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Step 2: Understand the Situation

In Step 2, the planning team identifies possible threats and hazards, and assesses the risk and vulnerabilities posed by those threats and hazards.

Effective school planning depends on a consistent analysis and comparison of the threats and hazards a particular school faces. Typically, this is performed through a threat and hazard identification and risk assessment process that collects information about threats and hazards, and assigns values to risk for the purposes of deciding which threats or hazards the plan should prioritize and subsequently address.

Identify Threats and Hazards

The planning team first needs to understand the threats and hazards faced by the school and the surrounding community.

The planning team can draw upon a wealth of existing information to identify the range of threats and hazards that may be faced by the school. First, the planning team members should share their own knowledge of threats and hazards the school and surrounding community have faced in the past or may face in the future. The planning team should then reach out to local, state, and federal agencies for data about historical threats and hazards faced by the surrounding community. Local and county agencies that have a knowledge of threats and hazards include, but are not limited to the following: emergency management offices, fire and police departments, as well as local organizations and community groups (e.g., local chapter of the American Red Cross, Community Emergency Response Team), utilities, and other businesses that can provide helpful information.

Assess the Risk Posed by the Identified Threats and Hazards

Once the initial threats and hazards have been identified through the process described in the previous section, the planning team should select suitable assessment tools to evaluate the risk posed by the identified threats and hazards. Evaluating risk entails understanding the probability that the specific threat or hazard will occur; the effects it will likely have, including the severity of the impact; the time the school will have to warn students and staff about the threat or hazard; and how long it may last. The local and county emergency management staff should be able to provide information on some of the risks posed by threats and hazards common to the school and surrounding community. This enables the planning team to focus its assessment efforts on threats and hazards unique to the school community, as well as on the particular vulnerabilities of the building and its occupants.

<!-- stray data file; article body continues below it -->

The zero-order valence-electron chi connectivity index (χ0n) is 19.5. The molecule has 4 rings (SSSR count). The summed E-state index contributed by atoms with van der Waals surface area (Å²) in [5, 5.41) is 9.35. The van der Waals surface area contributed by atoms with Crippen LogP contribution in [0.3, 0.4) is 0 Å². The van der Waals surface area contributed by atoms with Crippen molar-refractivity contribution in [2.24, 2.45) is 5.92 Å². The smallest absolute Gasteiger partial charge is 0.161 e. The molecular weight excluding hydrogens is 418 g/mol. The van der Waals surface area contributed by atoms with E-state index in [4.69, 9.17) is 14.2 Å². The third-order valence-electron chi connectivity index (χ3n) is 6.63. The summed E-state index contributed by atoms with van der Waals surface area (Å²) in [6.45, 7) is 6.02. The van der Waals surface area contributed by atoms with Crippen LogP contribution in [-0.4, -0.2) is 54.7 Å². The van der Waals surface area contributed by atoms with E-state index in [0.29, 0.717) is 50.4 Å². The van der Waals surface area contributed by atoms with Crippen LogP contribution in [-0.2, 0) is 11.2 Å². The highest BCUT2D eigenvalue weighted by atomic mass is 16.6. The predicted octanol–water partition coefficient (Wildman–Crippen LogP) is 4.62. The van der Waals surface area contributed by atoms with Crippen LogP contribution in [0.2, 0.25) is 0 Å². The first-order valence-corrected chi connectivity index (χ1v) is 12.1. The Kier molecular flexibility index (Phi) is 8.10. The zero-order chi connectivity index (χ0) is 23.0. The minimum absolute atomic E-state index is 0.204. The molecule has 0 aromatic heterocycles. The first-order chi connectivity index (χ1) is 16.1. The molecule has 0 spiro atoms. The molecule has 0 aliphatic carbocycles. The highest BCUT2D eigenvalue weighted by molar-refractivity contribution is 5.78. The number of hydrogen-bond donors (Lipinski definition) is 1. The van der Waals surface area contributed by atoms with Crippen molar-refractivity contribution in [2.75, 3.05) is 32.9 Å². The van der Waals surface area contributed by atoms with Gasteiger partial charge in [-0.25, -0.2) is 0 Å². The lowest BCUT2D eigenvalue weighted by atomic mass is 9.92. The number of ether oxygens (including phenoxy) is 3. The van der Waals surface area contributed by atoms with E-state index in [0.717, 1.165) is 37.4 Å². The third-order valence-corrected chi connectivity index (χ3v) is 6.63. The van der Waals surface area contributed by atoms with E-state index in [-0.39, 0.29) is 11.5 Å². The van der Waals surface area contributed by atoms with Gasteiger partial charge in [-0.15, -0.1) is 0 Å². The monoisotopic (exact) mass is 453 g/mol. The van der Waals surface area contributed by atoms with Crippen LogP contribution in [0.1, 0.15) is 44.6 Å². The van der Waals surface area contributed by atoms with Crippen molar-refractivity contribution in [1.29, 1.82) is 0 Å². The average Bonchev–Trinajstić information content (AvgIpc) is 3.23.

“Vulnerabilities” refers to the characteristics of the school (e.g., structure, equipment, information technology or electrical systems, grounds, surrounding area) that could make it more susceptible to the identified threats and hazards. Assessing risk and vulnerability enables the planning team to focus its efforts on prioritized threats and hazards.

Assessments

Assessments will be used not only to develop the initial plan, but also to inform updates and revisions to the plan on an ongoing basis. The following provides more information about some of the most essential assessments the planning team should undertake.

Type of Assessment Description Purpose and Results
Site Assessment A site assessment examines the safety, accessibility, and emergency preparedness of the school’s buildings and grounds. This assessment includes, but is not limited to the following: a review of building access and egress control measures, visibility around the exterior of the building, structural integrity of the building, compliance with applicable architectural standards for individuals with disabilities and others with functional and access needs, and emergency vehicle access.
  • Increased understanding of the potential impact of threats and hazards on the school buildings and grounds.
  • Increased understanding of risk and vulnerabilities of the school buildings and grounds when developing the plan.
  • Knowledge of which facilities are physically accessible to students, staff, parents, volunteer workers, and emergency response personnel with disabilities and can be used in compliance with the law.
Culture and Climate Assessment In schools with positive climates, students are more likely to feel connected to adults and their peers. This fosters a nurturing environment where students are more likely to succeed, feel safe, and report threats. A school culture and climate assessment evaluates student and staff connectedness to the school and problem behaviors. For example, this assessment may reveal a high number of bullying incidents, indicating a need to implement an anti-bullying program. If a student survey is used to assess culture and climate, student privacy must be protected. A range of school personnel can assist in the assessment of culture and school climate, including school counselors and mental health staff.